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Low-cholesterol eggs.

Low-Cholesterol Eggs


David Rust may be the only egg producer daring enough to urge people to eat more eggs in order to lower their cholesterol. But he's not the only one using phoney cholesterol claims to con you into buying his eggs.

Producers across the country have begun to stick "less cholesterol" claims on their egg cartons. But as it turns out, there's nothing special about their eggs. It's the average egg that has less cholesterol than we used to think. And that's largely because there are now more accurate ways to measure cholesterol.

The egg industry has been trying to erase the stigma of heart disease for years. It used to claim that "there is no evidence that eating eggs...increases the risk of heart attacks or heart disease." After a four-year legal battle in the mid-1970s, the government finally put an end to that.

Individual producers, though, haven't lost their zeal for hyperbole. But if industry figures are any guide, they're going to need a lot more than exaggerated claims to boost sales. Egg consumption has fallen from 332 per person in 1967 to 249 in 1987. Less Than What? Last April, the New York State Department of Agriculture and Markets fined two Pennsylvania companies, Full Spectrum Farms and Sauder's Inc., for making "untrue" claims on their egg cartons. Sauder's, for example, promised that its eggs had "25 percent less cholesterol than the USDA standard."

But the USDA has no "standard" for cholesterol in eggs, says New York State's Joseph Ferrara. It only has an old estimate of the average cholesterol content of a large egg--274 milligrams.

According to the USDA's Gary Beecher, that estimate is now outdated. About two years ago, when a few producers first started claiming their eggs had less than 274 mg of cholesterol, the egg industry asked the USDA to reconsider the estimate. It did, and the new numbers showed that the average large egg has 213 mg of cholesterol--22 percent less than the previous measurement.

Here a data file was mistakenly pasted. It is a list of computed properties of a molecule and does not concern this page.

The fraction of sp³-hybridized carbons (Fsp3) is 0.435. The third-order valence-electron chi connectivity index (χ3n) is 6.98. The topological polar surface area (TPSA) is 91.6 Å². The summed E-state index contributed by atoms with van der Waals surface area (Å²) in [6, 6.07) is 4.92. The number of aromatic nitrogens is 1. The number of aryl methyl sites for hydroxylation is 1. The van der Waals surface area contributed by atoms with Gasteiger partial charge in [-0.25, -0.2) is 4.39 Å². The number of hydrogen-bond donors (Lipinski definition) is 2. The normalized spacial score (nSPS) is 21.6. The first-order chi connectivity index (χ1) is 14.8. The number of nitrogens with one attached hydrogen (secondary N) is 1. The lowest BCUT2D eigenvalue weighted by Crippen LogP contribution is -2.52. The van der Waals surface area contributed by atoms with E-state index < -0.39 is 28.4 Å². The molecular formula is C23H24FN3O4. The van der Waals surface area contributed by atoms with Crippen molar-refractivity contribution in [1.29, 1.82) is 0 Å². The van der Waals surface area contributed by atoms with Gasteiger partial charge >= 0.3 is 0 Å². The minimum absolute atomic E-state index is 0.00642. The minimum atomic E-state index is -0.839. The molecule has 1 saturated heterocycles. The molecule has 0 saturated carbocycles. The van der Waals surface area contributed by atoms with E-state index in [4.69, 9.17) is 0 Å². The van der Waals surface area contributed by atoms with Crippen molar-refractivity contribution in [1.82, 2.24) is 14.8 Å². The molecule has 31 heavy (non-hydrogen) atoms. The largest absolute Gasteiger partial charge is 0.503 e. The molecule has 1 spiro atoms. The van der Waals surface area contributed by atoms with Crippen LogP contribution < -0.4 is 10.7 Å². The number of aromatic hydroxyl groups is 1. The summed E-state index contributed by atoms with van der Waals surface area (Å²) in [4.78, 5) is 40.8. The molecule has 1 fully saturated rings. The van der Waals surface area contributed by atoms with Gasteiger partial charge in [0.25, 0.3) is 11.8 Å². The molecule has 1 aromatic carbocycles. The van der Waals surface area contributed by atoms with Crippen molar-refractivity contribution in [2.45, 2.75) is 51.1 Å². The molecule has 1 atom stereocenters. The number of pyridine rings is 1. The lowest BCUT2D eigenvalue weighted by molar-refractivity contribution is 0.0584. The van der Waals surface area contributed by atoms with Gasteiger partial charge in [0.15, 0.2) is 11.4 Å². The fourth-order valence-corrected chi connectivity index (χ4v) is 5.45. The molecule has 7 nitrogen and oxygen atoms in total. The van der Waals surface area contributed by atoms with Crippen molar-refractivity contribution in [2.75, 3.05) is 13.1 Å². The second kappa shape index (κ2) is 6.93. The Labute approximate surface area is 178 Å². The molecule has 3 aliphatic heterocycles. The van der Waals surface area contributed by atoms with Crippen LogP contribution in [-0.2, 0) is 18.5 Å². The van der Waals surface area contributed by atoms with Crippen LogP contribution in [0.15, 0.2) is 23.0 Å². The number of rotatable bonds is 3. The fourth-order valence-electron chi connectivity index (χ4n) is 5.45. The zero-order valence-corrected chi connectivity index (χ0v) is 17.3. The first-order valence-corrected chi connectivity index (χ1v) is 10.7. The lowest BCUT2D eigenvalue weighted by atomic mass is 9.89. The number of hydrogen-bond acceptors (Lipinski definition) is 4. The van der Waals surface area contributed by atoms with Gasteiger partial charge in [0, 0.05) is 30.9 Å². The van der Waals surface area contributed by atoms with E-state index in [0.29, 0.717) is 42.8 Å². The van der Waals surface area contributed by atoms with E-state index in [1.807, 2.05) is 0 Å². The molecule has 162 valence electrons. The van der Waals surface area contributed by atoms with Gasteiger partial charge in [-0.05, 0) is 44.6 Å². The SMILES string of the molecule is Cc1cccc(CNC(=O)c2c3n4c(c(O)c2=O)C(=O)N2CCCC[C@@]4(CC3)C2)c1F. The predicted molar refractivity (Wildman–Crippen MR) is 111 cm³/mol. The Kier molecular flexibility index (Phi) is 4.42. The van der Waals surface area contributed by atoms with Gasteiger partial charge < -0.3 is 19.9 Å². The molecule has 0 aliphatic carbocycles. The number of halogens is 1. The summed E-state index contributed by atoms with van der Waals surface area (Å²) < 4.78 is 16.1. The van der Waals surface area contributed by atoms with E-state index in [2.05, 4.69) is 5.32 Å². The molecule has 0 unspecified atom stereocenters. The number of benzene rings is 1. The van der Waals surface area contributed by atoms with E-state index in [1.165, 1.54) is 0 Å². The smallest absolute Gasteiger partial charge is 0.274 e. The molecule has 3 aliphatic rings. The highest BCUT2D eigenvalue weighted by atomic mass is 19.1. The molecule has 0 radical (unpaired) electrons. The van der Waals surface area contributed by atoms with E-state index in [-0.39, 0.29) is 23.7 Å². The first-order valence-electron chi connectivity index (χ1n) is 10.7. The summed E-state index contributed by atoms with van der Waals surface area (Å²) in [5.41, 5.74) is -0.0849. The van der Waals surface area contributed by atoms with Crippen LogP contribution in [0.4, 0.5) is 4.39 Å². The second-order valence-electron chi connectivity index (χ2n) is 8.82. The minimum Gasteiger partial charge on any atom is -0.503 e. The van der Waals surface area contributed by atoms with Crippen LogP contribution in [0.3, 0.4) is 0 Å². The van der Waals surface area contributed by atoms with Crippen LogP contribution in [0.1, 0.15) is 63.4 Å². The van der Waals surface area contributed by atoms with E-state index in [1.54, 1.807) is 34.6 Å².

Edward Naber, of the poultry science department at Ohio State University, says that changes in how farmers raise hens account for only a minor portion of the decline. "The principal reason is that the older methods of determining how much cholesterol is in an egg weren't precise."

Does that mean omelettes and once-over-easy's belong back on the menu? Not quite. One large egg still uses up about two-thirds of a day's 300-mg cholesterol allowance set by the National Heart, Lung and Blood Institute. Low-Cholesterol Beef, Pork? Beef and pork producers have now asked the USDA for new fat and cholesterol estimates for their their meats.

If those numbers also fall, just remember: When the government changes its estimates of what's in foods, that doesn't solve the nation's cholesterol problem. It may shift the blame slightly from one food to another (from meat to dairy, for example).

But it doesn't change the fact that half the population has high cholesterol levels. Some foods are responsible. And it sure ain't broccoli.
COPYRIGHT 1989 Center for Science in the Public Interest
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Copyright 1989, Gale Group. All rights reserved. Gale Group is a Thomson Corporation Company.

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Title Annotation:includes related article
Author:Liebman, Bonnie
Publication:Nutrition Action Healthletter
Date:Jul 1, 1989
Previous Article:Great grilling.
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